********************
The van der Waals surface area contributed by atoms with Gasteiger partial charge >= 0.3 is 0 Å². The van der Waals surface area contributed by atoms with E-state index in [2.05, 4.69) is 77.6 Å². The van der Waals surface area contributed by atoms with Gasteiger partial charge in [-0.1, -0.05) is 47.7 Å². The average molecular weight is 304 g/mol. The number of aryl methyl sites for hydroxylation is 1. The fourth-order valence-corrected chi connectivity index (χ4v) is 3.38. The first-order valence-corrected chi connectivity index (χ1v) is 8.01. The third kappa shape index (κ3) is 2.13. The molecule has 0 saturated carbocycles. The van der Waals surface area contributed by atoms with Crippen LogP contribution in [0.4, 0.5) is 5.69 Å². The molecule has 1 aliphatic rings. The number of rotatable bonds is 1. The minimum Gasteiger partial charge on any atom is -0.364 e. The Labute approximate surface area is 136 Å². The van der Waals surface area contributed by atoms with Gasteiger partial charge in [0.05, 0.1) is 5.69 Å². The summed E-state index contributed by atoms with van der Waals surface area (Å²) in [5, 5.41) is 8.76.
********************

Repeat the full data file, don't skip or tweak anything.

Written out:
The van der Waals surface area contributed by atoms with Gasteiger partial charge >= 0.3 is 0 Å². The van der Waals surface area contributed by atoms with E-state index in [2.05, 4.69) is 77.6 Å². The van der Waals surface area contributed by atoms with Gasteiger partial charge in [-0.1, -0.05) is 47.7 Å². The average molecular weight is 304 g/mol. The number of aryl methyl sites for hydroxylation is 1. The fourth-order valence-corrected chi connectivity index (χ4v) is 3.38. The first-order valence-corrected chi connectivity index (χ1v) is 8.01. The third kappa shape index (κ3) is 2.13. The molecule has 0 saturated carbocycles. The van der Waals surface area contributed by atoms with Crippen LogP contribution in [0.4, 0.5) is 5.69 Å². The molecule has 1 aliphatic rings. The number of rotatable bonds is 1. The minimum Gasteiger partial charge on any atom is -0.364 e. The Labute approximate surface area is 136 Å². The van der Waals surface area contributed by atoms with Gasteiger partial charge in [0.05, 0.1) is 5.69 Å². The summed E-state index contributed by atoms with van der Waals surface area (Å²) in [5, 5.41) is 8.76.